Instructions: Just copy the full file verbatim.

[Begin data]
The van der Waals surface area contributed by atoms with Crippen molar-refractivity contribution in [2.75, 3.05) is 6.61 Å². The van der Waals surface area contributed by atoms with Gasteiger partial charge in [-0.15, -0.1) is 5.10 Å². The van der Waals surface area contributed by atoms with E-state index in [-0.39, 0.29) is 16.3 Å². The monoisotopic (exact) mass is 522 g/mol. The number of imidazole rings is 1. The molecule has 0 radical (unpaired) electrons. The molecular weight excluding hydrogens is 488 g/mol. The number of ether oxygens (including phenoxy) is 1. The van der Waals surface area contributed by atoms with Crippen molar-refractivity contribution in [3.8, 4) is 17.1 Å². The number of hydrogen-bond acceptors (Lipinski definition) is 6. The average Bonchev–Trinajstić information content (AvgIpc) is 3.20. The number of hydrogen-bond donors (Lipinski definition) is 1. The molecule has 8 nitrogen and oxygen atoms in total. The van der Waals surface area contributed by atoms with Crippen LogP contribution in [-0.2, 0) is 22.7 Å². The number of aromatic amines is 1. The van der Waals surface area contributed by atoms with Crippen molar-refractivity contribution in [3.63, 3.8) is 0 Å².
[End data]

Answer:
The van der Waals surface area contributed by atoms with Crippen molar-refractivity contribution in [2.75, 3.05) is 6.61 Å². The van der Waals surface area contributed by atoms with Gasteiger partial charge in [-0.15, -0.1) is 5.10 Å². The van der Waals surface area contributed by atoms with E-state index in [-0.39, 0.29) is 16.3 Å². The monoisotopic (exact) mass is 522 g/mol. The number of imidazole rings is 1. The molecule has 0 radical (unpaired) electrons. The molecular weight excluding hydrogens is 488 g/mol. The number of ether oxygens (including phenoxy) is 1. The van der Waals surface area contributed by atoms with Crippen molar-refractivity contribution in [3.8, 4) is 17.1 Å². The number of hydrogen-bond acceptors (Lipinski definition) is 6. The average Bonchev–Trinajstić information content (AvgIpc) is 3.20. The number of hydrogen-bond donors (Lipinski definition) is 1. The molecule has 8 nitrogen and oxygen atoms in total. The van der Waals surface area contributed by atoms with Crippen LogP contribution in [-0.2, 0) is 22.7 Å². The number of aromatic amines is 1. The van der Waals surface area contributed by atoms with Crippen molar-refractivity contribution in [3.63, 3.8) is 0 Å².